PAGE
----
A Good Week For Euro Shorts

by: Andrew Sachais


The euro area economy continues to deteriorate.

As it does, ECB policymakers will likely enact further stimulus in coming months.

This will weigh on the price of the euro, causing it to continue on its downtrend.

The euro looks to remain on its downward path as a week of utterly uninspiring data out of the currency bloc pushed the odds of monetary stimulus higher. CurrencyShares Euro Trust (NYSEARCA:FXE) is down over 15% since May, as is seen in the chart below.

The euro is vulnerable as German industrial production fell in November. The Industrial Production figure came in at a -0.5% annual pace for the month, declining from the previous month's revised reading of 1.2%. German industrial production fell from over 5% at the beginning of 2014, to now below 0%, as is seen in the chart below. Analysts are claiming that although European economic sentiment has risen the last few months, major downside risks are now clouding that optimism.

"The Bundesbank has said the German economy managed only a 'modest start' to the fourth quarter, after effectively stagnating in the prior six months. While surveys have shown that economic sentiment in the country is improving, the outlook is clouded by the euro area's struggle with sluggish growth, falling prices and Greek political instability," according to a report by Bloomberg.

Data provided by Trading Economics

Moreover, weakening economic activity among the euro area's top economies is weighing on inflation measures. In December, the annual pace of inflation came in at -0.2%, below the previous month's reading of 0.3%, as well as missing estimates for -0.1%. Since 2012, the euro area's pace of inflation has fallen from over 3%, to now deflation, as is seen in the chart below. While slowing economic activity has been a culprit of the slide in inflation pressure, so too has the drastic decline in energy prices the last few months.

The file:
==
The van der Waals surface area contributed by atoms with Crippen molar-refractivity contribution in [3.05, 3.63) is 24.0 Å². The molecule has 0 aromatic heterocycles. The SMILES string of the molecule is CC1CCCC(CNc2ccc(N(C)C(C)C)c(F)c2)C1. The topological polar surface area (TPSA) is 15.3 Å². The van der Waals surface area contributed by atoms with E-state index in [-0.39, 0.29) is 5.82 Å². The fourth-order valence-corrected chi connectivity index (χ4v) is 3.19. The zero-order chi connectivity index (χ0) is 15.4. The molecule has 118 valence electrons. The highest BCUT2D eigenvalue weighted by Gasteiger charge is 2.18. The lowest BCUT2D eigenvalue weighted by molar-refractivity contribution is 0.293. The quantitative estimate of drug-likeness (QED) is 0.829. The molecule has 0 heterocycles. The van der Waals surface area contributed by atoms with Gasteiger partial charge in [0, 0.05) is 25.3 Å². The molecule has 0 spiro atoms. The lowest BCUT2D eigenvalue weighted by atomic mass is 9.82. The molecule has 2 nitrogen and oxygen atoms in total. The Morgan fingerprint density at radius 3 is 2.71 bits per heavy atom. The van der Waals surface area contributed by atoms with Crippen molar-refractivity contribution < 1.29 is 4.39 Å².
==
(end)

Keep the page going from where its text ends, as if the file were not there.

"This negative rate is driven by a fall in energy prices [-6.3%, compared with -2.6% in November] while prices remain stable for food, alcohol and tobacco [0.0%, compared with 0.5% in November] and non-energy industrial goods (0.0%, compared with -0.1% in November)," according to a report by Trading Economics.

Data provided by Trading Economics

Lastly, the decline in the euro area's large services sector threatens economic growth in coming quarters. In December, the Markit Services PMI figure came in at 51.6, above the previous month's reading of 51.1, but missing estimates for 51.9. A reading above 50 signals expansion. The indicator began the year relatively well, increasing the first few months, but finished the second half of the year with consistent declines, as is seen in the chart below.

With the spiral lower in the services sector and German industrial output, as well as a deflationary scenario, the European Central Bank will likely enact a new form of stimulus in coming months. ECB president Mario Draghi said in a letter recently that he was awaiting the right moment to initiate further stimulus measures.

"[The ECB] will be particularly vigilant with regards to the broader impact of recent oil price developments on medium-term inflation trends in the euro area. Should it become necessary to further address risks of too prolonged a period of low inflation, the Governing Council is unanimous in its commitment to using additional unconventional instruments within its mandate," Draghi said in a report by Reuters.

Reuters also posted an article discussing what additional stimulus measures may look like.

"The main scenario for markets is that the ECB will join its U.S., Japanese and British peers in launching quantitative easing [QE] by buying government bonds in amounts proportionate to each euro zone state's shareholding in the bank," the Reuters report showed.

With the euro area economy continuing to deteriorate, additional stimulus measures seem more probable now. As ECB policy diverges from U.S. monetary policy, expect the euro to continue on its downward trajectory.

Data provided by Trading Economics

Disclosure: The author has no positions in any stocks mentioned, and no plans to initiate any positions within the next 72 hours.

The author wrote this article themselves, and it expresses their own opinions. The author is not receiving compensation for it (other than from Seeking Alpha). The author has no business relationship with any company whose stock is mentioned in this article.